He was looking for something.   Walking back and forth, calling out “Rosebud . . . Rosebud . . . Here kitty kitty!”

I mustered up some nerve and came up and said, “Is there anything I can do to help you?”

Without bothering to look in my direction, he growled, “I looking for a cat.”

Orson Welles had a cat named Rosebud? Too much.

I said, “How did your cat get out?”

Now he turned and stared at me.  He took the longest cigar I’d ever seen out of his mouth and said, “Young man, do you know anything about cats?”

“A little.” I explained that when cats are scared sometimes they go into a super-freak-out mode and hide. If it’s an indoor cat, it’s not likely it will go outside because that’s even scarier that whatever frightened it in the first place. A freaked-out cat will head for the first good hiding place it sees and stay there, and no matter how many times you call it, the cat won’t come out until hunger become more overwhelming that fear.

“You’re saying Rosebud is probably still inside the house?”

I nodded. “Yeah, probably. I would be glad to help you look around, if you like.” Then I said something I thought might be the equivalent of shooting myself in my own foot: “I mean, I’m a really big fan and it would be my honor to help you find Rosebud, er, your cat.”

I thought it might turn him off, you know, acting like a star-struck fan, but he loved being adored.

He took me inside his house. It was a Colonial Revival style house, and like most Hollywood mansions I’ve been in, it looked big on the outside, but was rather small on the inside. We found Rosebud hiding behind a bookcase. Welles was grateful for my help. He never did explain what frightened the cat but he told me that his wife was out shopping and he thought the cat had escaped through the front door that he had left open by mistake.

At that moment, star-struckednes got the better of me and I told him I had seen all his films, or at least as many as I was able to because they weren’t screened very often and that when I saw Citizen Kane at age 17 during my first week of college, it completely blew my mind and I couldn’t of anything else for days afterward, and so on and so forth. He loved it.

A few minutes later, his wife, Oja Kodar, a very beautiful woman, came home and Welles told her what happened and she said, “Orson, where are your manners? You should offer our guest something to drink.”

Welles opened a bottle of Dom Perignon. Unbelievable. It was like 4 in the afternoon. First time I had tasted the stuff.

He asked me what I did for a living and I said I worked in the reservations department at the Beverly Wilshire Hotel and he said he had stayed there many times but swore he would never set foot in the place again as long as Warren Beatty lived there, and I said Beatty didn’t live there anymore but a lot of people thought he did and women with names like Bambi and Trudi were always calling up wanting his room number.

He did not elaborate about what he had against Beatty but I think I got a clue when later on he mentioned that famous actors who were also producers and directors were always saying how great he was but they would never give him any money.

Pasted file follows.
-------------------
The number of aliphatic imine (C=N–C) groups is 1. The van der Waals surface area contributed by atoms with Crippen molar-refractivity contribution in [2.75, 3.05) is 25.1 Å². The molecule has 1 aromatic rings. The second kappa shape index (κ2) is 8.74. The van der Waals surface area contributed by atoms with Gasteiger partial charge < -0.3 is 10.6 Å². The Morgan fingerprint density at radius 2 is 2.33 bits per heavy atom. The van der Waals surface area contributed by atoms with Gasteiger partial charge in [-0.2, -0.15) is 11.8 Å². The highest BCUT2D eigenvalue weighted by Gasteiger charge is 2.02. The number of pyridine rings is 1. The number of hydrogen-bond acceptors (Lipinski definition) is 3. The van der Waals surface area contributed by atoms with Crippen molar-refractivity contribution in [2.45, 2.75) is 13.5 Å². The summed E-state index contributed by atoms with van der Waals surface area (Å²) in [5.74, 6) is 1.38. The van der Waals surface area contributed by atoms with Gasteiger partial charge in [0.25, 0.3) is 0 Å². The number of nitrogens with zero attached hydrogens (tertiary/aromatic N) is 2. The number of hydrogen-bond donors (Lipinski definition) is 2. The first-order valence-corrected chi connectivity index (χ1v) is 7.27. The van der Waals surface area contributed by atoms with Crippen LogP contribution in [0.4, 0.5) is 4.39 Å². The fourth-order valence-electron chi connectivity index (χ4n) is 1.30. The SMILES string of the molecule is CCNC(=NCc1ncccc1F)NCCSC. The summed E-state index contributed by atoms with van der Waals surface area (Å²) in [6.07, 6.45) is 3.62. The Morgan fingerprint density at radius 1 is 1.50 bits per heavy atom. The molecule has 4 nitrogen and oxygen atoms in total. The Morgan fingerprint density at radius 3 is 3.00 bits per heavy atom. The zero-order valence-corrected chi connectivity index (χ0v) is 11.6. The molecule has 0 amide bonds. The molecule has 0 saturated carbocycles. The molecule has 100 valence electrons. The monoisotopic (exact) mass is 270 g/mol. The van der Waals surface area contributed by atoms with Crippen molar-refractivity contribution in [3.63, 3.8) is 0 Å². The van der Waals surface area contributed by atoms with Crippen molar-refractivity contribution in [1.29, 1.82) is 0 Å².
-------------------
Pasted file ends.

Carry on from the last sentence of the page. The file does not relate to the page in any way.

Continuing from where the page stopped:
After I finished my glass, I got up to go. I didn’t want to wear out my welcome. Welles had already finished off the bottle and he was getting ready to open another one.  He told me to stay.  I did.

With the second bottle, Welles got really loose and started in on a monologue. Oja Kodar kind of rolled her eyes as if to say she had heard it all many times before, but I thought he was hilarious and he said some very funny things, like:

“If there hadn’t been women we’d still be squatting in a cave eating raw meat, because we made civilization in order to impress our girlfriends.”

“I’ve spent most of my mature life trying to prove that I’m not irresponsible.”

“When you are down and out something always turns up — and it is usually the noses of your friends.”

“I hate television. I hate it as much as peanuts. But I can’t stop eating peanuts.”

During his soliloquy, Rosebud had come up and rubbed herself (or himself, I never found out which) against my leg a few times, and then Welles said something that astounded me.

“Young man, you seem to know a lot about cats, and Rosebud has taken to you. I have need of a good cat person. We’re going to France next week to speak with some people about directing another Shakespeare film, and I need a cat-sitter.”

“A house sitter, too,” Oja Kodar added.

“Would you be interested?”

Would I? Damn! Baby-sit Orson Welles’s cat? And his house? What an opportunity! Maybe it would lead to something like being his assistant.  Who could tell? Stranger things have happened.

I couldn’t believe it. I thought I must be dreaming.

And I was. I woke up, took a shower, got dressed, and headed down to Hollywood Blvd to catch the Number 1 bus for Beverly Hills. It was another ordinary day.

I never had a chance to meet the great man. He died three months later.

Touch Of Evil2

May 132015
 

Chiron was a centaur, and if you know your Greek mythology, you’ll recall that centaurs are half-human, half-horse. Chiron, however, was a something special. He was extremely wise, and he was an immortal god to boot. One day he was accidently struck by Hercules’ arrow. The wound was so agonizingly painful, Chiron wanted to die. But he couldn’t, because he was immortal. One of the downsides to being a god, I guess.

Eventually, he was able to renounce his immortality and before he went off to Elysium (the afterlife), he taught the art of medicine to man, and gods, including Askelpios, who became the god of medicine. For this, Chiron is known as the “father of medicine” and the “wounded healer.”